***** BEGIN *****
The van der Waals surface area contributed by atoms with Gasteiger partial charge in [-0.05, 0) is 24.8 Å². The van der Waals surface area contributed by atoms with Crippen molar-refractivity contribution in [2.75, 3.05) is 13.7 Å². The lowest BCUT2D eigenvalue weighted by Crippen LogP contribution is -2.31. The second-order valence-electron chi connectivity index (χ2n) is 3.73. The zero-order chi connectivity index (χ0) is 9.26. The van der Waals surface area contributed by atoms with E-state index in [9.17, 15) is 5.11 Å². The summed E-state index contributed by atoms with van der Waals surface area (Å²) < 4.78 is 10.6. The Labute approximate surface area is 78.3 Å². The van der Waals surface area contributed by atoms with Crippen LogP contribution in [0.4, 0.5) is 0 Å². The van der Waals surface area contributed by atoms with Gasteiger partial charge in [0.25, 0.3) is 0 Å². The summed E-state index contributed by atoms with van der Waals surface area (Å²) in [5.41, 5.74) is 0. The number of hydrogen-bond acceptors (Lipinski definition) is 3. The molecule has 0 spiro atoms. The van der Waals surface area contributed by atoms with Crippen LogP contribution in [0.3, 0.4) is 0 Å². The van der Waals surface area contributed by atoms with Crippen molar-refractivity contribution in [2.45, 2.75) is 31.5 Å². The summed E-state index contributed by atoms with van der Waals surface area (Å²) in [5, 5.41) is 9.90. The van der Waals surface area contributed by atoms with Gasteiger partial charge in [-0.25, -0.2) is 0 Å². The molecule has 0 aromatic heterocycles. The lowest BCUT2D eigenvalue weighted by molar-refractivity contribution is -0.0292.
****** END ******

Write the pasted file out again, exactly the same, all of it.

The van der Waals surface area contributed by atoms with Gasteiger partial charge in [-0.05, 0) is 24.8 Å². The van der Waals surface area contributed by atoms with Crippen molar-refractivity contribution in [2.75, 3.05) is 13.7 Å². The lowest BCUT2D eigenvalue weighted by Crippen LogP contribution is -2.31. The second-order valence-electron chi connectivity index (χ2n) is 3.73. The zero-order chi connectivity index (χ0) is 9.26. The van der Waals surface area contributed by atoms with E-state index in [9.17, 15) is 5.11 Å². The summed E-state index contributed by atoms with van der Waals surface area (Å²) < 4.78 is 10.6. The Labute approximate surface area is 78.3 Å². The van der Waals surface area contributed by atoms with Crippen LogP contribution in [0.4, 0.5) is 0 Å². The van der Waals surface area contributed by atoms with Gasteiger partial charge in [0.25, 0.3) is 0 Å². The summed E-state index contributed by atoms with van der Waals surface area (Å²) in [5.41, 5.74) is 0. The number of hydrogen-bond acceptors (Lipinski definition) is 3. The molecule has 0 spiro atoms. The van der Waals surface area contributed by atoms with Crippen LogP contribution in [0.3, 0.4) is 0 Å². The van der Waals surface area contributed by atoms with Crippen molar-refractivity contribution in [2.45, 2.75) is 31.5 Å². The summed E-state index contributed by atoms with van der Waals surface area (Å²) in [5, 5.41) is 9.90. The van der Waals surface area contributed by atoms with Gasteiger partial charge in [-0.25, -0.2) is 0 Å². The molecule has 0 aromatic heterocycles. The lowest BCUT2D eigenvalue weighted by molar-refractivity contribution is -0.0292.